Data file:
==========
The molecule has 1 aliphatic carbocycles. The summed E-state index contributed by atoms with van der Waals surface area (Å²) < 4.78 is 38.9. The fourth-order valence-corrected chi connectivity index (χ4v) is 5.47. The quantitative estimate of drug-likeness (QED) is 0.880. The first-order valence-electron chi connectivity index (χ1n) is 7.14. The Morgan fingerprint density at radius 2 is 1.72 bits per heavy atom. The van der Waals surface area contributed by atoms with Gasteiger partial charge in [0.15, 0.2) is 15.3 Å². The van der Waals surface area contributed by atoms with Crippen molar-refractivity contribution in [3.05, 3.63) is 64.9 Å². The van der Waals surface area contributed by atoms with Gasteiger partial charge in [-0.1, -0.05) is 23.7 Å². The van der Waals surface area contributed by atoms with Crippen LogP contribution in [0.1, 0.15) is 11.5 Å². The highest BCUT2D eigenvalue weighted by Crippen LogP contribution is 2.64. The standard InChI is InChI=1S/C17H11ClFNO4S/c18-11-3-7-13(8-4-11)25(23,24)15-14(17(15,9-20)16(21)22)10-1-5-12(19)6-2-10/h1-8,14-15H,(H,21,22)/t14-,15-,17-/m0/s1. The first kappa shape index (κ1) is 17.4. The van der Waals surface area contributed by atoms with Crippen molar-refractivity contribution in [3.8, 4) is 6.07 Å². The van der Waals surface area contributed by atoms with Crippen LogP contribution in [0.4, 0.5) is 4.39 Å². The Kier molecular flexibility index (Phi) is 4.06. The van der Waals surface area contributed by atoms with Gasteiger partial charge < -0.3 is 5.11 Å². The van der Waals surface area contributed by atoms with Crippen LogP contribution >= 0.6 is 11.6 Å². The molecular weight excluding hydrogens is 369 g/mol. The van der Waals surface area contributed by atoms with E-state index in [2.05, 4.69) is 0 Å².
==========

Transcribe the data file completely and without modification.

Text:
The molecule has 1 aliphatic carbocycles. The summed E-state index contributed by atoms with van der Waals surface area (Å²) < 4.78 is 38.9. The fourth-order valence-corrected chi connectivity index (χ4v) is 5.47. The quantitative estimate of drug-likeness (QED) is 0.880. The first-order valence-electron chi connectivity index (χ1n) is 7.14. The Morgan fingerprint density at radius 2 is 1.72 bits per heavy atom. The van der Waals surface area contributed by atoms with Gasteiger partial charge in [0.15, 0.2) is 15.3 Å². The van der Waals surface area contributed by atoms with Crippen molar-refractivity contribution in [3.05, 3.63) is 64.9 Å². The van der Waals surface area contributed by atoms with Gasteiger partial charge in [-0.1, -0.05) is 23.7 Å². The van der Waals surface area contributed by atoms with Crippen LogP contribution in [0.1, 0.15) is 11.5 Å². The highest BCUT2D eigenvalue weighted by Crippen LogP contribution is 2.64. The standard InChI is InChI=1S/C17H11ClFNO4S/c18-11-3-7-13(8-4-11)25(23,24)15-14(17(15,9-20)16(21)22)10-1-5-12(19)6-2-10/h1-8,14-15H,(H,21,22)/t14-,15-,17-/m0/s1. The first kappa shape index (κ1) is 17.4. The van der Waals surface area contributed by atoms with Crippen molar-refractivity contribution in [3.8, 4) is 6.07 Å². The van der Waals surface area contributed by atoms with Crippen LogP contribution in [0.4, 0.5) is 4.39 Å². The Kier molecular flexibility index (Phi) is 4.06. The van der Waals surface area contributed by atoms with Gasteiger partial charge < -0.3 is 5.11 Å². The van der Waals surface area contributed by atoms with Crippen LogP contribution >= 0.6 is 11.6 Å². The molecular weight excluding hydrogens is 369 g/mol. The van der Waals surface area contributed by atoms with E-state index in [2.05, 4.69) is 0 Å².